Sigh. Look at those Miu Miu heels. The Selfish Seamstress once considered learning how to whittle just so she could have a pair of these shoes. With a rather dainty foot (size 4.5 or 5 US) she has a hard time finding pretty shoes that fit, given that most stores don’t even stock shoes smaller than 5.5 or 6, and that kids’ shoes, well, often look like kids’ shoes. Naturally she has often fantasized about becoming an expert shoemaker and being able to make any shoes she could dream up or copy any shoe she saw. (It should be noted, however, that this was her motivation in learning to draft, but the closetful of custom-made, perfectly fitting designer knockoffs has yet to materialize.) Since she has not had the opportunity to sew in recent weeks, she’s once again become fixated on this fantasy.
Mary Wales Loomis has published a manual on making your own shoes at home with her adorable hand-drawn illustrations like the one above. As she promises, the process requires no special or expensive equipment. I did buy the book, but after reading it, I found the whole process rather intimidating – the sort of thing one would probably rather learn by watching than by reading, like, say, filling a cavity or giving someone a perm. The book has been around for a long time and is pretty informative, but I have seen very few accounts from people who have actually tried the process, fewer who have had success with it, and even fewer resulting shoes. I get the feeling that if I try it, I will end up with a big wonky mess.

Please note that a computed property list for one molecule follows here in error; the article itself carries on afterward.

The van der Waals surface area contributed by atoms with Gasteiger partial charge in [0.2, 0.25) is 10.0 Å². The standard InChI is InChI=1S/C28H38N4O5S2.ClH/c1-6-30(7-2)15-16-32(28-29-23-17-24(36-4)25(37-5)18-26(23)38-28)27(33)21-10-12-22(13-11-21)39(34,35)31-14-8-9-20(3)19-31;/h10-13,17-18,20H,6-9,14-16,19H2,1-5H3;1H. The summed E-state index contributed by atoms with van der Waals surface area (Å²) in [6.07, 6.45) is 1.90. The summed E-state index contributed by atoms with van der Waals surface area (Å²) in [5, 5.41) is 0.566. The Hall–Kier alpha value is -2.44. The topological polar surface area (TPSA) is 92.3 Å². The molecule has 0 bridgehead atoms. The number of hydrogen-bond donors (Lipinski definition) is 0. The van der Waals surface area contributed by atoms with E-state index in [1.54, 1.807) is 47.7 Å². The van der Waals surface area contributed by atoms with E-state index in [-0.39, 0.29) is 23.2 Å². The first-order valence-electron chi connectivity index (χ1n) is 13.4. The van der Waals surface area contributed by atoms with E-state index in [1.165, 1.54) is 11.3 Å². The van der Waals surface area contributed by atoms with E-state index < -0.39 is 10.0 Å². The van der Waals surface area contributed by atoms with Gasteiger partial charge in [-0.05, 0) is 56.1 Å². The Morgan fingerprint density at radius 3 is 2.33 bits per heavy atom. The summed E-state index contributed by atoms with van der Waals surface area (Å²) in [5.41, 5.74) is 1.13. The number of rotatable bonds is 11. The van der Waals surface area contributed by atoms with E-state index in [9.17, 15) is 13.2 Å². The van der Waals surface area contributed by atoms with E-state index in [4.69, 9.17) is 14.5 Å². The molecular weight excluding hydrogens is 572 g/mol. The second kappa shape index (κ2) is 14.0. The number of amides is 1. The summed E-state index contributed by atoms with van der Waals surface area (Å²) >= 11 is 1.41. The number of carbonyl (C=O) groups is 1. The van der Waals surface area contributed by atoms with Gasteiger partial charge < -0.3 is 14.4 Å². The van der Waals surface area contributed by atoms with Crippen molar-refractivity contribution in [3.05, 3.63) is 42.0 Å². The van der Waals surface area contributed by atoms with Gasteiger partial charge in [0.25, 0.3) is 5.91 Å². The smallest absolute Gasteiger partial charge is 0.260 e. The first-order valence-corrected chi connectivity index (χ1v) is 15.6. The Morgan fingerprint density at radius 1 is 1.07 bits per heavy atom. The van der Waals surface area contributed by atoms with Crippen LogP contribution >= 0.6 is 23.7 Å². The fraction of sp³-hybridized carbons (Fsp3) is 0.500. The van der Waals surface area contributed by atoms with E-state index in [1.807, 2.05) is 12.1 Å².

And so my latest obsession is with the idea of taking a shoemaking course. As it turns out, there are many seminars (well not many, but a handful) for laypeople who want to learn to make shoes. They’re not fashion certificate programs; they’re not intended to make you a professional cobbler or train you for a job at Jimmy Choo. Just seminars or continuing education classes in which you’ll make a pair of shoes, possibly of your own design, using professional equipment, and subsequently become completely addicted to making your own shoes. Courses range in price from a few hundred to over a thousand dollars, and wow, are they tempting.
Those are some pictures from Prescott and MacKay, which in addition to offering a variety of shoemaking courses also holds other tempting classes including millinery, tutu making, and bag making in London and San Francisco. They look like they’re pretty serious about their accessories.
Cleveland dwellers, or those who can travel out there for two days, can take a class at International Shoemaking Design, whose emphasis is on fun and sexy shoes- spectators, pumps, strappy sandals, mules… nary a Croc nor Birkenstock in sight! Check out these fun shoes from the site- you can’t buy them so you’ll just have to make them yourself:
New Yorkers have an enviable array of choices, including lots of options at the Manhattan JCC (2-month courses are less than $300!), a sandal and evening shoe course at Make, and an upcoming stiletto-making course for rank beginners from Koronya! That’s right- four days of your labor at Koronya, and you could walk out in a pair of these:
So yeah, you can bet I’m going to be thinking about these courses when planning my next vacation, not to mention eyeing vintage fabric remnants with a whole new perspective: How would that look on my feet?
And in case I do have the good fortune to take one of these classes and end up with a closetful of adorable and covetable custom footwear- don’t ask, because you already know the answer. No.